This week I am contemplating the smile and the nature of happiness. Sunday I was walking in Carpenter’s Woods with our two dogs, Toby and Riley. As we swept around a curve in the trail, I spotted a thin androgynous figure moving towards us. As the person emerged out of the shadows I saw it was a young woman; her hair, bleached to the color and consistency of straw, stuck out at almost right angles to the red wool cap pulled low over her forehead. On her face, she wore an expression as devastated as Nagasaki after the bombing. She continued walking towards us with heavy steps, seeming to sink further into the soft earth with every step, the weight of the world’s woes piled on her back. She stared at us approaching through eyes dulled by the twin cataracts of sadness and disappointment. Riley, spotting her, ran towards her. Her mouth was a thin line of grim determination as she regarded him with a mixture of dread and suspicion. What new hell this? she seemed to be thinking.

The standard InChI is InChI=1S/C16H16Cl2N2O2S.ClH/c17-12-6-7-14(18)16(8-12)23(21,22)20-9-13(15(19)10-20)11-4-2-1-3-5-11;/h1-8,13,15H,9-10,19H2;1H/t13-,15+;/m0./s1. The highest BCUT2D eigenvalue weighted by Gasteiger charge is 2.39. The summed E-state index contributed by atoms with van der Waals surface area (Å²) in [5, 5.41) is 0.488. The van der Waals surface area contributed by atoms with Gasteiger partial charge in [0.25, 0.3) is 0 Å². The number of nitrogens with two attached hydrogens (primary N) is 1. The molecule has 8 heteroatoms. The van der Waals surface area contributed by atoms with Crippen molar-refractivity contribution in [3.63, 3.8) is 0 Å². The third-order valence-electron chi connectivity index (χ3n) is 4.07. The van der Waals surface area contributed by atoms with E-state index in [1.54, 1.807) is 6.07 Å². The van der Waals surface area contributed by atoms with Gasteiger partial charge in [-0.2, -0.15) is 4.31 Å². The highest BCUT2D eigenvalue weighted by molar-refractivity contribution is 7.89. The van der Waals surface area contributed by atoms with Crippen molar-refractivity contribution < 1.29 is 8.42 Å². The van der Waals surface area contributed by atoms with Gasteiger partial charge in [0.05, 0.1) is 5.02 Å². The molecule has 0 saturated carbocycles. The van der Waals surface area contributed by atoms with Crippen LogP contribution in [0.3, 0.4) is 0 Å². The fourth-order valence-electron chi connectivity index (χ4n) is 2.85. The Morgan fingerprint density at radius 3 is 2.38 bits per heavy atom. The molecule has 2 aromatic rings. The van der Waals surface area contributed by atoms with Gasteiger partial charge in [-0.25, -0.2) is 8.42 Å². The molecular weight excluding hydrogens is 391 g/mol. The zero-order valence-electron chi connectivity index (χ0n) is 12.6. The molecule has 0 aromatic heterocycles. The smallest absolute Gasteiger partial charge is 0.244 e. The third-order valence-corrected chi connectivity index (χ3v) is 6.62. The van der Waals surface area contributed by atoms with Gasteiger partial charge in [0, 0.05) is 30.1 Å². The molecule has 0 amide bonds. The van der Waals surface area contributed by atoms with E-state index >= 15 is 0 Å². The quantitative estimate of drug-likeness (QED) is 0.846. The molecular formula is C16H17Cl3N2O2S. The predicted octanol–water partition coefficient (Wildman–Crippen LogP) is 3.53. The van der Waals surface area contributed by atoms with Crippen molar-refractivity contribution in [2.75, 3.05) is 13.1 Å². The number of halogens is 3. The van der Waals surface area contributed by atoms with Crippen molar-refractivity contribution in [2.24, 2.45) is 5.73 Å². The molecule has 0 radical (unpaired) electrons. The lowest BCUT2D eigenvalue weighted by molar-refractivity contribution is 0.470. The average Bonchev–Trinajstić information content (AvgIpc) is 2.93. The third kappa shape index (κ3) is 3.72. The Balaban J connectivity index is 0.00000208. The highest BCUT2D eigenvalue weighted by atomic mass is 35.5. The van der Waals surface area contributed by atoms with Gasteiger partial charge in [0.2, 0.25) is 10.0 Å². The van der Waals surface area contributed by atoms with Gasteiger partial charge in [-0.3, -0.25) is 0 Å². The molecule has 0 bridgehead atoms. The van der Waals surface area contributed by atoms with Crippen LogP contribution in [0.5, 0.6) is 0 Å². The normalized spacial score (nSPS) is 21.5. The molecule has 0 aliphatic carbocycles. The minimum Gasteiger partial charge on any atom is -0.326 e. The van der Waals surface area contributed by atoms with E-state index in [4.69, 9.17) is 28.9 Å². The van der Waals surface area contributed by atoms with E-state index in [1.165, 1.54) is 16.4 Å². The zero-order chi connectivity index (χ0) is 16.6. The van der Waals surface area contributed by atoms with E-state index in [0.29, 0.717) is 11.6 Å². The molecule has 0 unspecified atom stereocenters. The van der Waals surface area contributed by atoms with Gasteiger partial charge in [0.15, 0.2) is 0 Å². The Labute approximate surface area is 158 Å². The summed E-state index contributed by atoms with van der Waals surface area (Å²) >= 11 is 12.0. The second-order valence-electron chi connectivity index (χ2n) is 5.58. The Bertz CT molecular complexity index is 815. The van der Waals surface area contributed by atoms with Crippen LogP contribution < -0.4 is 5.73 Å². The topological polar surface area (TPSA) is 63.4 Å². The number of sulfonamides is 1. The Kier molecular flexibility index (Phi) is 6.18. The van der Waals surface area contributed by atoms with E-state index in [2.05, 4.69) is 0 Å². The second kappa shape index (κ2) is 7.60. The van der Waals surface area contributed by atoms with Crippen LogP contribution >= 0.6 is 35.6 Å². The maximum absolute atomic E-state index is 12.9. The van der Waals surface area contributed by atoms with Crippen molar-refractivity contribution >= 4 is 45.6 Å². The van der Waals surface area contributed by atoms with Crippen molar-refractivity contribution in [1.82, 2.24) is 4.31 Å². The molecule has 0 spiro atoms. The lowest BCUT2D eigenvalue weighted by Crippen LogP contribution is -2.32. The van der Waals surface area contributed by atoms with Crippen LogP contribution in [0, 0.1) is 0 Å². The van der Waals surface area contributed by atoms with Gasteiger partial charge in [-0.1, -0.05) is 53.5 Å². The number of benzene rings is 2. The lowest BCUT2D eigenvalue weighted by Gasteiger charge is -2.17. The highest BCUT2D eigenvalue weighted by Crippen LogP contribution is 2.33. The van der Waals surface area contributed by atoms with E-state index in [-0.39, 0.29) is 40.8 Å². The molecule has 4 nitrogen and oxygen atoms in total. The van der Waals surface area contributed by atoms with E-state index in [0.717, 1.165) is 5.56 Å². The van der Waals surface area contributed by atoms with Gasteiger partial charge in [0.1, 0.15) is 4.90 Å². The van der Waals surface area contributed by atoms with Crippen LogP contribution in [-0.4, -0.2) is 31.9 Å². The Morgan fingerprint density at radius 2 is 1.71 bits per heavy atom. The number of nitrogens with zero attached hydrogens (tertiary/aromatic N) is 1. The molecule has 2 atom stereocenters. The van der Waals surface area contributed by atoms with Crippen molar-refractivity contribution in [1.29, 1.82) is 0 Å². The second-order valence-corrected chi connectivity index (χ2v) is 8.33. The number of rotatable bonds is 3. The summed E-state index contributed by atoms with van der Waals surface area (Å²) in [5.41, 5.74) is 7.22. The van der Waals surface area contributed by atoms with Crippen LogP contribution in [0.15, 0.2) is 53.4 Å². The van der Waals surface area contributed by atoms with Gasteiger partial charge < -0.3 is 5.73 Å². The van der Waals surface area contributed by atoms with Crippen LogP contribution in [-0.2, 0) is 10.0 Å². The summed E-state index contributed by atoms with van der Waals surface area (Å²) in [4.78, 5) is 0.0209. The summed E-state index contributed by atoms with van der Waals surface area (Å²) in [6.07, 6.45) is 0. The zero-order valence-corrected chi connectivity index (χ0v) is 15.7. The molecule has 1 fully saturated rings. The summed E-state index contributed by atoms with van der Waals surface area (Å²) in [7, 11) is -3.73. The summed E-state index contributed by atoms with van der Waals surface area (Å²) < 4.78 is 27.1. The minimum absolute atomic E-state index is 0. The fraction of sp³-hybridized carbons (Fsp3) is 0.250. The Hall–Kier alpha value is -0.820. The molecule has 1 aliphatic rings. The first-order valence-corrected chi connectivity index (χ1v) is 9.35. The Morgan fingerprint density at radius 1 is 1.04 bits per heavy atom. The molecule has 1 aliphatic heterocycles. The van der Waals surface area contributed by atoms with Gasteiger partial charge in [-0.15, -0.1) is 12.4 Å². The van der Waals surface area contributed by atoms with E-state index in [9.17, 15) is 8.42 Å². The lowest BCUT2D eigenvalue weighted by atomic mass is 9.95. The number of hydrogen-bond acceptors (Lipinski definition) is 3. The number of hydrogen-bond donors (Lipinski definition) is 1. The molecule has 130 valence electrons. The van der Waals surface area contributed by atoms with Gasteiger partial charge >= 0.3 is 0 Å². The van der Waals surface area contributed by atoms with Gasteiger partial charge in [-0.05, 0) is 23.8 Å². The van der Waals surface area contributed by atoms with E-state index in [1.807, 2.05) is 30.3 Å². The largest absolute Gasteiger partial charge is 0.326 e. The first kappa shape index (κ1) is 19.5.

Showing posts from October, 2015
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In honor of National Coming Out Day (which also happens to be my birthday), my LGBT coming of age/coming out novel, Unbroken is just 99 cents! If it's been on your To Be Read list you may want to buy it now . Coming out for me wasn't hard--I was never "in," by which I mean closeted . I could never see the point. I mean what was the point--you just had to look at me to know; I've discovered that people see what they want to see so if someone didn't know, it wasn't my fault. I didn't see the point of hiding. I mean, sure people might dislike me because I was gay, they might even try to hurt me, but the same could be said of me being black—just look at the number of black people being hurt and killed by the police—the very people they are supposed to look to for protection . So was I supposed to hide myself away? never leave the house lest I walk into a store and be followed as a potential shoplifter? Or wrestled to the ground and tasered for